Emotions Run the Gamut
by Bryan Lipiner/CHN Reporter
HAMDEN, Conn. "It was a unique series."
Those were Quinnipiac head coach Rand Pecknold’s words in responding to how his team will shake off the emotional whirlwind that was the ECAC Tournament quarterfinals between the Bobcats and the Big Red.
Game 1 featured blown scoring chances and Cornell’s Andy Iles standing on his head. The second game was a 10-goal blowout with 184 total penalty minutes. Game 3 took two overtimes, went deep into the Hamden night, and had the game winner come off the stick of a second-year senior.
Most certainly, the series was one of a kind.
The first game of the set, however, left Quinnipiac with its backs against the wall against the No. 9 seeded Big Red, vying for a spot in the NCAA Tournament after a late-season push.
Cornell edged the Bobcats 3-2 in the opener; despite a plethora of Quinnipiac chances. Jeremy Langlois, who earlier in the season held the NCAA active career lead for goals, botched a pair of breakaways.
“We can kind of play with that carefree mentality, and it’s happened maybe once in my coaching career. (Quinnipiac) carries an awful lot of burden and pressure,” Cornell head coach Mike Schafer told USCHO.
Langlois would have an additional chance in the slot in the final minute of play, only to be denied by Iles. Iles made 33 saves on the night, including 15 in the third period.
“It’s a little easier playing with a one-game lead," Iles told USCHO. "As the game went on, I felt like I could play with a bit more poise and survey the options and play to percentages a bit more.”
Quinnipiac’s penalty kill, first in the nation and a key to its success this year, was lackluster in the performance. The Bobcats gave up two power-play goals, both of which came from sophomore Brian Ferlin.
The choice being to win or go home, the Quinnipiac struck back with a 10-goal night in Game 2; the largest margin of victory in an ECAC contest. Powered by Travis St. Denis and Kellen Jones, who each grabbed the twine twice, the Bobcats rolled over Cornell in a 10-0 blowout. Iles let through six goals on 32 shots, while Connor Jones, Ben Arnt, and Dan Federico had four-point nights.
“It’s a hungry group, and our backs were against the wall,” Pecknold said. “We want to advance. Everything is one-and-done from here on out.”
Quinnipiac scored seven goals in the second period; an ECAC Tournament record.
The middle game of the series wasn’t without game misconducts, brawls, and an exorbitant amount of penalty minutes. Three players on each team were slapped with game misconduct penalties. Bobcat Russell Goodman received two game misconducts, as well as 30 penalty minutes. At the other end of the ice, Cornell’s John McCarron served 27 minutes in the box.
“When a score gets that high, tempers flare,” Quinnipiac captain Zack Currie said. “We’re just trying to keep everybody in the lineup. It wasn’t unexpected, but we didn’t need that.”
Game 3, as anticipated, was not short of drama. Cornell got on the board early, just 48 seconds into the first to take the 1-0 lead. Midway through the second period, Zach Tolkinen tied the game at 1 with a drive from the point. Just over a minute later, the Big Red retook the lead off a snipe from Brian Ferlin for his third goal of the series.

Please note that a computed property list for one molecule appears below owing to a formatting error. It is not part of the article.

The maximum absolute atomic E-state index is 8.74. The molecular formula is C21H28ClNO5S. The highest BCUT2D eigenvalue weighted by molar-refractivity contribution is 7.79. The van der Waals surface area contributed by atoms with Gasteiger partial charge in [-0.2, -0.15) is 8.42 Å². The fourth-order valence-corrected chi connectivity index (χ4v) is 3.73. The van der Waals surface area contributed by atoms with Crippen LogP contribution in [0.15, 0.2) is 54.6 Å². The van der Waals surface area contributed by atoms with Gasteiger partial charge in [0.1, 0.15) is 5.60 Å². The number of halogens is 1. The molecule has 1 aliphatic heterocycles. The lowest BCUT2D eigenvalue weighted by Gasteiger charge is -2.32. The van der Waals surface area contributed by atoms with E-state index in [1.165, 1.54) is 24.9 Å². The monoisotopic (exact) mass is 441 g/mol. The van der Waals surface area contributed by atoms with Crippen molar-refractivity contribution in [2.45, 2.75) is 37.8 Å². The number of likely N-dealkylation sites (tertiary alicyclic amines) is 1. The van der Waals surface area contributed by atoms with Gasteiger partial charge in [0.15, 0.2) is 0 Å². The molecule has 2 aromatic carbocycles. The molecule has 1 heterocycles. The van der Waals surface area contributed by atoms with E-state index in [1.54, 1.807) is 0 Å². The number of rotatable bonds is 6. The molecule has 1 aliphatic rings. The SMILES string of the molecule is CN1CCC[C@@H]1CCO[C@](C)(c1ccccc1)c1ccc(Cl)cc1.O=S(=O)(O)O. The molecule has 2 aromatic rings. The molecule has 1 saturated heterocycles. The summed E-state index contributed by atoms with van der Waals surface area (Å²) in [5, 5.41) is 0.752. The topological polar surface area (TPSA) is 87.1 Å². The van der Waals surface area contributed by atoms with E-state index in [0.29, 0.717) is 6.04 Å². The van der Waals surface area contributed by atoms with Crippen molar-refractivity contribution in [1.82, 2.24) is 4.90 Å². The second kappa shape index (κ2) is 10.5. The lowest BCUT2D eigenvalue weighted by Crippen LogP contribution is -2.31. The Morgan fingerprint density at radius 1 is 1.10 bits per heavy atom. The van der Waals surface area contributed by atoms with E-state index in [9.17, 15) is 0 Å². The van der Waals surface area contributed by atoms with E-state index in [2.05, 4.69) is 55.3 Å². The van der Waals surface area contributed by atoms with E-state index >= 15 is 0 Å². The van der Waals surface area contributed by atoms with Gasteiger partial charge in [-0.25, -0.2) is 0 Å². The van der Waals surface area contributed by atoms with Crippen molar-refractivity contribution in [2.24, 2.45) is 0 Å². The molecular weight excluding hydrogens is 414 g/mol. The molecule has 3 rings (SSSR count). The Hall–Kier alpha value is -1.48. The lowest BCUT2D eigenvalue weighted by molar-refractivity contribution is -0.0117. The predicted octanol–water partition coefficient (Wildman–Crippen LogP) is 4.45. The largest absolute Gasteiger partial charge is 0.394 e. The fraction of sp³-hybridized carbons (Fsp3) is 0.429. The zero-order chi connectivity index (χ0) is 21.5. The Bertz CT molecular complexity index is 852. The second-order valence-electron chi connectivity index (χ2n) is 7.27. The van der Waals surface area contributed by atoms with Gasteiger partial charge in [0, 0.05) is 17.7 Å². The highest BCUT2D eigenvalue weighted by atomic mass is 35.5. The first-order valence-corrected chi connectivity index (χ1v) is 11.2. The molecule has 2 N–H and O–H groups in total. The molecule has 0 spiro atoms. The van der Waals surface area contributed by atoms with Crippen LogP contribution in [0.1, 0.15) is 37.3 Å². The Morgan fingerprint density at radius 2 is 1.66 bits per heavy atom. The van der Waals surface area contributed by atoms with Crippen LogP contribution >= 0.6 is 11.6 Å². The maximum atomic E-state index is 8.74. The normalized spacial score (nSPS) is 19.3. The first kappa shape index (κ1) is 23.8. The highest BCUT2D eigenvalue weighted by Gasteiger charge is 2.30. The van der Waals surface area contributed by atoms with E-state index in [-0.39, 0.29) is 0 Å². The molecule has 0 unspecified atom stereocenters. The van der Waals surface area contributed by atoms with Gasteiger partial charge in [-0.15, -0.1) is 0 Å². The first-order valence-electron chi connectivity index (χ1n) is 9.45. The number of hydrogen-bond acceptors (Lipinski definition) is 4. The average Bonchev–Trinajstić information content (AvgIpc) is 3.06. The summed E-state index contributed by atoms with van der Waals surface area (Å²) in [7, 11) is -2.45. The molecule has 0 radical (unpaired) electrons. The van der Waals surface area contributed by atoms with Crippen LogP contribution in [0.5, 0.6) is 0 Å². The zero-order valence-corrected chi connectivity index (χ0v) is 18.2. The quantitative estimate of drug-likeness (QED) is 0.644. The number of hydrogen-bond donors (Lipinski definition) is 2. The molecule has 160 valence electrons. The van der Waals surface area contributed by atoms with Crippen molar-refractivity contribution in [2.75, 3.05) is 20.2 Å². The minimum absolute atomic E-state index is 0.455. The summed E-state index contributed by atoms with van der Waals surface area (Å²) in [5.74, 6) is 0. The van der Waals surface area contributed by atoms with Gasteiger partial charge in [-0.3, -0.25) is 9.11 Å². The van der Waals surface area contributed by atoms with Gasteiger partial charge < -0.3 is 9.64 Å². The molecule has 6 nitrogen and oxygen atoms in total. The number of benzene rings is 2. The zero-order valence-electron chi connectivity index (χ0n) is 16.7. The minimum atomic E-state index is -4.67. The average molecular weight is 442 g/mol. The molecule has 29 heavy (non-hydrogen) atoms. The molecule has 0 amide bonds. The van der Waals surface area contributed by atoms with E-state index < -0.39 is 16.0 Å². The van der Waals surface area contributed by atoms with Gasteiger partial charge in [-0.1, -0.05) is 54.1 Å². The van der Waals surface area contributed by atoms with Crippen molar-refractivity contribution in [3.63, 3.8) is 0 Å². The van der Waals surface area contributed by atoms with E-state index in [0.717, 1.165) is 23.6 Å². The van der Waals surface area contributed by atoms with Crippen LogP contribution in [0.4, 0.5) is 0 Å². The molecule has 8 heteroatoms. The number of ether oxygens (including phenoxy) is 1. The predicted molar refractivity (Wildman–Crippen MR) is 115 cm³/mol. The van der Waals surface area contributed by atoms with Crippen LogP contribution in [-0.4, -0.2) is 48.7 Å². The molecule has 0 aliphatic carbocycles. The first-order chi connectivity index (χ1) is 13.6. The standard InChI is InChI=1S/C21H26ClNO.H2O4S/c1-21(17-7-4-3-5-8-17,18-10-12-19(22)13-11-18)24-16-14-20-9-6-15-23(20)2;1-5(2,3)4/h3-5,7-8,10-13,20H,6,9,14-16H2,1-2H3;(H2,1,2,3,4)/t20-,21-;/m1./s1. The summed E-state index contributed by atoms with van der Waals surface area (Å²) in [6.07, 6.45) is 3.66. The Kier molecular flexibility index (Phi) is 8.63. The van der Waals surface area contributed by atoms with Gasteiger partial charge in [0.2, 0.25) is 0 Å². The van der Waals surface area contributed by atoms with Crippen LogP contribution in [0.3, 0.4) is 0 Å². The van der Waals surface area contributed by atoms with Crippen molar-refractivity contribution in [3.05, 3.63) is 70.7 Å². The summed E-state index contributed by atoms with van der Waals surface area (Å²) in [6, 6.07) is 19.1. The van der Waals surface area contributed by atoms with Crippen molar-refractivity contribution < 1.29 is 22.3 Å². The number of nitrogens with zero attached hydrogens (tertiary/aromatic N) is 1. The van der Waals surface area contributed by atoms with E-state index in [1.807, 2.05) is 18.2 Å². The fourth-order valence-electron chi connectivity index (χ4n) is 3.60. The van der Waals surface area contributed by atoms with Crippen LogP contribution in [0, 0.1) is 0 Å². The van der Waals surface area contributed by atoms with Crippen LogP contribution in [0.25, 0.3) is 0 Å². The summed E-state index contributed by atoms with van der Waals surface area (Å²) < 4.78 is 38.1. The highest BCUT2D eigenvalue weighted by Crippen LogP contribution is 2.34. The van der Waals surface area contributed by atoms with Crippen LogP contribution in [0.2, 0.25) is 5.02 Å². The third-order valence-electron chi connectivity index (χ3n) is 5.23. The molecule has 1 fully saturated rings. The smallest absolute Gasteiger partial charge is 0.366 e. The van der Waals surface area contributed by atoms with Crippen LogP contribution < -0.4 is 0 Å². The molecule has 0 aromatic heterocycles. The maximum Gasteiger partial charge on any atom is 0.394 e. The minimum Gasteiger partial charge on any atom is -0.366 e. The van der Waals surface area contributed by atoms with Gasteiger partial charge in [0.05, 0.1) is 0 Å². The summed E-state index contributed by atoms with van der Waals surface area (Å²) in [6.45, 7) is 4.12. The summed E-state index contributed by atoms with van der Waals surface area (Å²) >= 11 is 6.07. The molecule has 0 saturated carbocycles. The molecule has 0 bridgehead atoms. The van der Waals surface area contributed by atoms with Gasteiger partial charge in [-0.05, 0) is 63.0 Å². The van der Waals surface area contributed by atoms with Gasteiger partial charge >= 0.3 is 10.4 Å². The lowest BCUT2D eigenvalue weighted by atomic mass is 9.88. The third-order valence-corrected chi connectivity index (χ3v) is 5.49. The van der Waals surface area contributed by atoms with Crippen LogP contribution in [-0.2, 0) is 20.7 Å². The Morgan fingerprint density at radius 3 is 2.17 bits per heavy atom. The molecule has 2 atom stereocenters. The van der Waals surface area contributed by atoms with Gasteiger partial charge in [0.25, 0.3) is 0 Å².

As the minutes ticked off the clock at the TD Bank Sports Center, most of the 3,222 in attendance rose to their feet, wondering if the No. 1 team in the nation would be handed an upset.
With 64 seconds remaining in Quinnipiac’s Atlantic City hopes, senior Clay Harvey refused to let the Bobcats’ chance at an ECAC title die. After shots on goal by Jordan Samuels-Thomas and Jeremy Langlois with the extra attacker, Harvey caught the puck on a rebound, poking it past Cornell goaltender Andy Iles to tie the contest at 2.
Following a scoreless first overtime period, Harvey had an additional chance in the second overtime, only to hit the pipe on a shot from the bottom of the near side circle.
Yet, similar to Harvey, it was again a senior who immortalized his name into Quinnipiac history.
At 14:08 in the second overtime, Kevin Bui was hit with a textbook pass from Loren Barron, gaining speed through the neutral zone. Bui skated in alone on a partial breakaway, later deking and backhanding a shot top shelf for the 3-2 victory.
“I’m happy to be off the ice; I’m excited for sleep tonight,” Bui said grinning. “It was a tough three games this weekend. Cornell had a hell of a weekend. We came up on top, we’re off to AC now.”
“That was a great college hockey game,” Pecknold said following Game 3. “Extremely exciting, lots of chances, and some good drama. We found a way to battle back. We’re ecstatic to survive this series, you got to give Cornell a lot of credit, they played great tonight.”
Cornell needed all hands on deck for the final game of the series, as Schafer opted to start Nick D’Agostino, although he broke his hand the night before on a blocked shot.
“It says a lot about the guys in responding in how we played,” Schafer said. “They laid it all on the line in the playoffs. Late in the year, helped turn our fortunes around.”
Before Saturday’s loss, Cornell was 7-1-1 in its past nine games.